Humza Yousaf’s political involvement goes back to the September day in 2001 when two hijacked planes collapsed the WTC towers in New York. In an interview with a parliamentary magazine, he said that on September 11, attitudes towards him as a Muslim seemed to have changed. He was asked by fellow students, ‘why Muslims hate America’. He went on to study political science at Glasgow University. Angered at Tony Blair’s decision to go to war in Iraq, he decided to join the SNP independence party. He wanted to avoid Scotland being dragged into such decisions in the future. After his studies, he volunteered for youth organizations, a local radio station and an Islamic charity organization.
Yousaf did not have an easy campaign to become party leader. Comrade Forbes, who is seen by politicians of rival parties as a more competent minister, harshly attacked his political achievements. “When you were transport minister, the trains never ran on time,” she summed up. ‘When you were minister of justice, the police were at breaking point, and now with you as minister of care we have record waiting times.’ At a campaign rally with refugee women from Ukraine, he asked where all the men were; a funny comment that didn’t go down well.
A headache file is and remains the expansion of rights for trans people. After Sturgeon gave her last speech as prime minister last Monday, Yousaf posed with a large pink heart at the official residence. “As leader of the SNP and prime minister, I will improve women’s rights,” he promised. Critics of the law fear that expanding rights, such as facilitating passport changes, will be at the expense of women’s rights. His empathy with trans people stems from his own past as an ‘outsider’, as ‘the other’.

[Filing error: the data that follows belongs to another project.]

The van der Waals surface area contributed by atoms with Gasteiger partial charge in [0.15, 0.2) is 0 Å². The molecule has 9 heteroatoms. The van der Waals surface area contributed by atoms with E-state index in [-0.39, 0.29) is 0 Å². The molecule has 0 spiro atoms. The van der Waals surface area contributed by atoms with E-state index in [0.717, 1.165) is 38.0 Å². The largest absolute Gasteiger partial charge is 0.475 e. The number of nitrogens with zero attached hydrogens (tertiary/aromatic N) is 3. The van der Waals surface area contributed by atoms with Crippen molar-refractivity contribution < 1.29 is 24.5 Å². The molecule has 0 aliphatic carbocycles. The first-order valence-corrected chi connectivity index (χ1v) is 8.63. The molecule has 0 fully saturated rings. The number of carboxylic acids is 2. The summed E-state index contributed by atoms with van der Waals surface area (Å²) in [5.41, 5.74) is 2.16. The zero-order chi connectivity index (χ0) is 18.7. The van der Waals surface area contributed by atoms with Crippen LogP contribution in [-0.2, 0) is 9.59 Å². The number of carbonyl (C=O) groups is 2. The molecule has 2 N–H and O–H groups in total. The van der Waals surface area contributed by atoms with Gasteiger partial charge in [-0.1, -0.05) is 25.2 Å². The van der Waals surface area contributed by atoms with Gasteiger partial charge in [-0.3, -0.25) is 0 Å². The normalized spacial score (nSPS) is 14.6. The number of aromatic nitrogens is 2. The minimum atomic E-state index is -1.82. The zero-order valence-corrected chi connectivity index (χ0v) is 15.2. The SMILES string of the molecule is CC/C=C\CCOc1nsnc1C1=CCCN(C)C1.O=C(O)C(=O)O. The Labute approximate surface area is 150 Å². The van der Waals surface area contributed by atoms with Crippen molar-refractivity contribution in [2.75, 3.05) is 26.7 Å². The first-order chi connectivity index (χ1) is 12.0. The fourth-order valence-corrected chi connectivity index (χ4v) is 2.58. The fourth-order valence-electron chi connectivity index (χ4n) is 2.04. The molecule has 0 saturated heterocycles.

He was scorned by JK Rowling, the Harry Potterwriter who had emerged as Sturgeon’s main opponent in the trans discussion. “What a sweet pink heart,” she sneered, “now tell us why you’re voting against an amendment designed to prevent rapists from being housed in women’s prisons.” Yousaf has claimed during one of the televised debates that convicted rapist Isla Bryson, the trans woman who ended up in a women’s prison, “is not a real trans woman.” According to the transgender law, that judgment is up to the person himself.
The trans debate has exposed the party’s internal divisions. Yousaf’s first assignment will be to heal those wounds. A tough task.
3 x Humza Yousaf
Yousaf attended the same school, the 382-year-old Hutchesons’ Grammar, as Anas Sarwar, the leader of the Labor opposition. Other well-known alumni included the writer John Buchan and the stadium architect Archibald Leitch.
During the corona pandemic, Yousaf, as Minister of Health, caused panic among parents by announcing that ten children up to the age of 9 had been hospitalized with Covid-19. It soon became apparent that these young patients had been admitted for completely different reasons.
Yousaf had to run the leadership race largely on an empty stomach, as it unfortunately coincided with Ramadan. He is a practicing Muslim, but has assured that his faith does not play a role in legislation.